- By Kevin D. Thompson Palm Beach Post Staff Writer
Do you juggle knives? Play a harp on one leg? Swim upside down?
If you answer ‘yes’ to any of the following questions, go to the Lake Worth Playhouse from 1 to 5 p.m. Saturday and Sunday to audition for Lake Worth Has Talent III.
“We are looking this year for more diversity,” said Bob D’Arinzo, a broker associate with RE/MAX Prestige Realty who will be hosting the show with Mayor Pam Triolo. “We do have a majority of people who love to sing, but we’d rather have the show more like ‘America’s Got Talent’ than ‘The Voice.’ It makes it a lot more fun for the audience.”
The show, which benefits the Children Miracle Network, a nonprofit that raises money for children’s hospital and medical research, will be at the Playhouse at 6:30 p.m. Oct. 28. Doors open at 6 p.m.
To buy tickets click here or call 561-6410.
Last year 64 acts auditioned, D’Arinzo said. Out of those, 18 were selected. This year, he added, they will pick 16 to 18 acts, and close to 100 people are expected to apply.
“The word is out,” he said. “It’s a popular show, has a lot of community involvement and is so well known.”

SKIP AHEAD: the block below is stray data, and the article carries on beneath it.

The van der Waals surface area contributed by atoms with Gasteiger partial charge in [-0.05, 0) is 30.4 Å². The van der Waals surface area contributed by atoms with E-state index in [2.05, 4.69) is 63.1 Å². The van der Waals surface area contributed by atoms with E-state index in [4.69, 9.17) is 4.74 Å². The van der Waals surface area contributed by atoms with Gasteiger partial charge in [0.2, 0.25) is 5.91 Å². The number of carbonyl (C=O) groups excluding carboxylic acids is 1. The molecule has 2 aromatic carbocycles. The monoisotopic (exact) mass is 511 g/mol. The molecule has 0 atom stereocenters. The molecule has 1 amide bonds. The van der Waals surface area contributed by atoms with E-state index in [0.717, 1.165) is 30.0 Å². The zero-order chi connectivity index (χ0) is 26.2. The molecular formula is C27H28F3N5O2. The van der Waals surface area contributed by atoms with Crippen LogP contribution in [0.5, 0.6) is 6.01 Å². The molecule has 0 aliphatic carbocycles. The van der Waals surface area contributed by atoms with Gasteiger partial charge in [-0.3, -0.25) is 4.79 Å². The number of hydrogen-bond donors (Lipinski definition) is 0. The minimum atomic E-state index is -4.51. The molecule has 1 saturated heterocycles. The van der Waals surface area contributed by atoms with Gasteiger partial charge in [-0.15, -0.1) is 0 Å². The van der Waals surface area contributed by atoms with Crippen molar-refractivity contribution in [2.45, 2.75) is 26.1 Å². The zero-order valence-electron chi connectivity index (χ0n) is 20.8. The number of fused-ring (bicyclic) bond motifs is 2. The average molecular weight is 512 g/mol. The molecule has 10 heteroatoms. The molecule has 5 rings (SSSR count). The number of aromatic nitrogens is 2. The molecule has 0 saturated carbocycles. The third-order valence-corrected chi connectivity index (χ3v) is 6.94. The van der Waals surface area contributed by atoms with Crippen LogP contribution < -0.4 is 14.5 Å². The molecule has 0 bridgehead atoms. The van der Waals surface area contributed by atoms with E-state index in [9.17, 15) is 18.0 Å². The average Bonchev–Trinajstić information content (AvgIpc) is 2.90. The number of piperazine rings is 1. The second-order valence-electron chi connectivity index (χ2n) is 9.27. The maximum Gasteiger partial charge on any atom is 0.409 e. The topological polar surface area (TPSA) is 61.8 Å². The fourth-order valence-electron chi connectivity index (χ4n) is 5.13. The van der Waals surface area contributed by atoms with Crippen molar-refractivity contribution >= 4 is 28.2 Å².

D’Arinzo said it costs about $5,000 to put on the show. The money comes from various sponsors, mostly mortgage lenders and people in real estate, he said.
This year, both first- place winners 16 and under and 16 and older get $1,000. Second place is $500 both for 16 and under and 16 and older, and there’s one third-place, audience-choice winner for $250.
“We changed it this year because last year we got a lot of pushback from the public,” D’Arinzon said. “They felt that a lot of the adult acts weren’t treated as much as the kids, who were so cute.”
Also, look for three celebrity judges: Kathleen Klein, a dance teacher for more than 35 years; Harry Murphy, as associate professor of drama at Lynn University in Boca Raton; and Jill Switzer, a co-host of “The Morning Lounge with Jill and Rich” on Legends 100.3 FM.
“They’ll all add their opinions to the show instead of just having some Joe Schmo off the street. We have professionals in their field looking at the performers,” D’Arinzo said.
Last year the show raised $9,000 – about $1,000 shy of the $10,000 goal, D’Arinzo said.
“We’re going to beat that goal this year,” he said. “We just want something unique and different.”